Any one can get angry- that is easy- or give or spend money; but to do this to the right person, to the right extent, at the right time, with the right motive, and in the right way, that is not for every one, nor is it easy ~ (Aristotle, Nicomachean Ethics, Book II, 1109a.27)

If we can manage to wrestle through conflict squarely and bravely together – operating in good faith – or setting limits when anger has temporarily washed good faith away – certainly it is not difficult to see how to carry those processes out into the world, into other relationships.

The word wrestle, derives from “wrest” from the Old Norse, meaning “to bend” and the healing forms of anger make way, when we have listened to each other deeply, for us to release our tormented tightness and constriction, and discover how to bend toward each other.

What is external occurs internally as well, so our well negotiated conflict also becomes model, a mirror to help us sort through purely internal arguments between conflicted self-states.

It is exactly as if a dialogue were taking place between two human beings with equal rights, each of whom gives the other credit for a valid argument, and considers it worthwhile to modify the conflicting standpoints by means of thorough comparison and discussion or else to distinguish them clearly from one another.  ~ C. G. Jung, The Transcendent Function.

How else will we change each other? How else will be transformed?

If we avoid what we fear in ourselves, and in each other – what will be possibly be able to learn about ourselves?

The shuttling to and fro of arguments and affects represents the transcendent function of opposites. The confrontation of the two positions generates a tension charged with energy and creates a living third thing… A movement out of the suspension between opposites, a living birth that leads to a new level of being, a new situation. ~ C. G. Jung, The Transcendent Function.

But first we must embrace the wrestling match.

 

 

 

 

 

 

 

 

 

 

 

 

 

 

 

 

 

 

 

 

 

 

 

 

 

 

 

 

 

 

 

 

 

 

 

 

 

 

 

Pernicious Hope

Jung hung a plaque on his threshold which read:

“Invited or Uninvited: God is Present.”

The sign that I’ve often imagined placing over my office door, not quite as cozy and inviting as Jung’s, would read as follows:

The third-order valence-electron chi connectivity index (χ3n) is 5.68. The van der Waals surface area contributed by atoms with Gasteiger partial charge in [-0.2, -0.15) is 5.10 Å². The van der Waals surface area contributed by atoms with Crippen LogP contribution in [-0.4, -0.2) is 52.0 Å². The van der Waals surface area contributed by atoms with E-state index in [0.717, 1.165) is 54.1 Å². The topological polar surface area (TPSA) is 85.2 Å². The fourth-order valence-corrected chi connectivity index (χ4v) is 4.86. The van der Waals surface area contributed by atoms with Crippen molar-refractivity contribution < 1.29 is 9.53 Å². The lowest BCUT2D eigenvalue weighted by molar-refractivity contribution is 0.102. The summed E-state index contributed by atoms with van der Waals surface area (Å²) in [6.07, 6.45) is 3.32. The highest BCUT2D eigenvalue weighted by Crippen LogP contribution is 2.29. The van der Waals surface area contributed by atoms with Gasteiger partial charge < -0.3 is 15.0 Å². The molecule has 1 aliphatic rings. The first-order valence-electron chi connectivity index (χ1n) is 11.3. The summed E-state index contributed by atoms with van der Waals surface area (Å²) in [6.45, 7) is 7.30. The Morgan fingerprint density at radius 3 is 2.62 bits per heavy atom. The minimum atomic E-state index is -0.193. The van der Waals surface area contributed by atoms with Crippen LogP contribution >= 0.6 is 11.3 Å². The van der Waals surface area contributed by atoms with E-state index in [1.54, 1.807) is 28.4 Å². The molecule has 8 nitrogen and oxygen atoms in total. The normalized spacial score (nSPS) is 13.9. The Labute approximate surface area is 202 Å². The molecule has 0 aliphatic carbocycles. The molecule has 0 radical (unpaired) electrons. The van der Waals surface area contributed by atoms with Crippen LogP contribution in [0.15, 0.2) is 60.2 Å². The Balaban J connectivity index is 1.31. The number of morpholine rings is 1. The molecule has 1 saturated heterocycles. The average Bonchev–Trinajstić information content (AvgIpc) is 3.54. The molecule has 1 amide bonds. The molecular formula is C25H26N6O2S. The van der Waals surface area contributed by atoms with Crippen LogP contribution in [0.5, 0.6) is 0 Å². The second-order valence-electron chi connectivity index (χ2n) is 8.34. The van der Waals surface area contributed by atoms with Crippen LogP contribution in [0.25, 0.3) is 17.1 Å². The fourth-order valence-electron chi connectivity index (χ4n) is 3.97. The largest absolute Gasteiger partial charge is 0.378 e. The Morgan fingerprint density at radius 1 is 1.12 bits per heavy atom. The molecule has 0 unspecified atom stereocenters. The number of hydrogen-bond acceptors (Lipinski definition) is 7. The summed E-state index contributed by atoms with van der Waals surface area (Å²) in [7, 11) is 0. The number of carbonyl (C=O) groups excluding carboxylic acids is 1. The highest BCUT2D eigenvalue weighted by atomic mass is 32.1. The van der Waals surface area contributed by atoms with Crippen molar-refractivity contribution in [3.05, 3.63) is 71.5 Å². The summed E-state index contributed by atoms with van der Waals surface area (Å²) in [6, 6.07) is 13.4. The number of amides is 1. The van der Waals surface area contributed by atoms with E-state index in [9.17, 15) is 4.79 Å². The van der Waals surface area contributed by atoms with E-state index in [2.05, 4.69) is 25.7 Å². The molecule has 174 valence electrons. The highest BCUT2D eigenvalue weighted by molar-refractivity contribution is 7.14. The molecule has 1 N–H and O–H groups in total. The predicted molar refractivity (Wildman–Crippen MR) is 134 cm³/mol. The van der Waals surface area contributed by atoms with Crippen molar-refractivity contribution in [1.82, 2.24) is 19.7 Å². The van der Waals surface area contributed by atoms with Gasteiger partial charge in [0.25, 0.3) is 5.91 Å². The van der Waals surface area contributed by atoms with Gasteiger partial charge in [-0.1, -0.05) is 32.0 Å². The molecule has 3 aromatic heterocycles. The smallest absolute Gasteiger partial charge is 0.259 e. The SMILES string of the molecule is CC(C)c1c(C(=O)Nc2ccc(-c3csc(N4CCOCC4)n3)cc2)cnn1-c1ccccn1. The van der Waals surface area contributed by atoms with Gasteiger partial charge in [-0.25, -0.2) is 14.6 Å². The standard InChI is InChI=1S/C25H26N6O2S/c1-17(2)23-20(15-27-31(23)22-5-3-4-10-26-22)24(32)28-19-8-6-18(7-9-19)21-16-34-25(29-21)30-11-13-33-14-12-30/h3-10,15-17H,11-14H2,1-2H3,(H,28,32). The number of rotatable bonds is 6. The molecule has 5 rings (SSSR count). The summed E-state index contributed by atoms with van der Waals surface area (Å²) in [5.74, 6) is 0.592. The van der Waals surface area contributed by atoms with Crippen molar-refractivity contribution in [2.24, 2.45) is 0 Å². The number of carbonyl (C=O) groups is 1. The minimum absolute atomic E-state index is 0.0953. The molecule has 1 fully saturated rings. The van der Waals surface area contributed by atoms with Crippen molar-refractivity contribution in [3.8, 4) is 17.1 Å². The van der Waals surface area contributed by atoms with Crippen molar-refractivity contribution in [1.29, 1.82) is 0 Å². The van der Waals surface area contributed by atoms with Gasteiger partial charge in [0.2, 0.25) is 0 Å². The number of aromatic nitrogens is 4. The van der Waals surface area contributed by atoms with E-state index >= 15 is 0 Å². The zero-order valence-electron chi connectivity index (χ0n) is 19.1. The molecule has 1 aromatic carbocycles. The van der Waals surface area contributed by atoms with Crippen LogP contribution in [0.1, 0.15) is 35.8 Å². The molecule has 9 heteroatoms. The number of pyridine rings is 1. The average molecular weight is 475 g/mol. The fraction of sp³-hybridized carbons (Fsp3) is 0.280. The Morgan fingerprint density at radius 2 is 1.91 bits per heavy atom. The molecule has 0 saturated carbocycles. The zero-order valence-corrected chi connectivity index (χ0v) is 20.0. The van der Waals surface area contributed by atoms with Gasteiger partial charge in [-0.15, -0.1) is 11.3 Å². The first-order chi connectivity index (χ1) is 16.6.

“Surrender Hope Ye Who Enter Here.”

Although I suppose that a slogan lifted straight from Dante’s Gates of Hell might be a little daunting for new clients.

For some Hope may float, spring eternal, and be a thing with feathers. But very often my job seems to be to squelch, sink or pluck it.

Hope is an angel, but also a demon.

Nearly everyone who walks into this office does so because, whether they know it or not, one way or another, they are trapped in Hope’s dark clutches.

Pandora brought the box of ills and opened it.  It was the gift of the gods to men, outwardly a beautiful and seductive gift, and called the Casket of Happiness.  Out of it flew all the evils, living winged creatures, thence they now circulate and do men injury day and night.  One single evil had not yet escaped from the box, and by the will of Zeus Pandora closed the lid and it remained within.  Now for ever man has the casket of happiness in his house and thinks he holds a great treasure; it is at his disposal, he stretches out his hand for it whenever he desires; for he does not know the box which Pandora brought was the casket of evil, and he believes the ill which remains within to be the greatest blessing, it is hope.  Zeus did not wish man, however much he might be tormented by the other evils, to fling away his life, but to go on letting himself be tormented again and again. Therefore he gives Man hope,- in reality it is the worst of all evils, because it prolongs the torments of Man.  ~ Friedrich Nietzsche (Human All Too Human,  71. Hope)

Hope, may be the center of the three theological virtues along with Faith and Charity, but it carries dangerous and pathological aspects as well.

Hope, misdirected, misplaced, can cement our attachments to people and places that are destructive to us. Hope can dangle, like bait, with a sharp hook embedded inside to keep us waiting for transformations that will never come. Hope gone haywire lurks at the root of all addictions – and we all know the “definition of insanity” is doing the same thing over and over and hoping for different results.

Hope can block out necessary grief, forestalling or arresting entirely,  the sweet release of necessary loss and healthy mourning. Hope can deceive us, obscuring realities that we need to face. Hope can keep us waiting for Godot, who will never come. Hope to “get out of” is the root of all denial.

Pernicious hope lures the gambler to go “all in” on a long shot, and invites cowardice to search for means of magical escape. Hoping for divine intervention, waiting passively to be lifted out of circumstances that require our labor and our conscious intention, Hope can bind and paralyze us.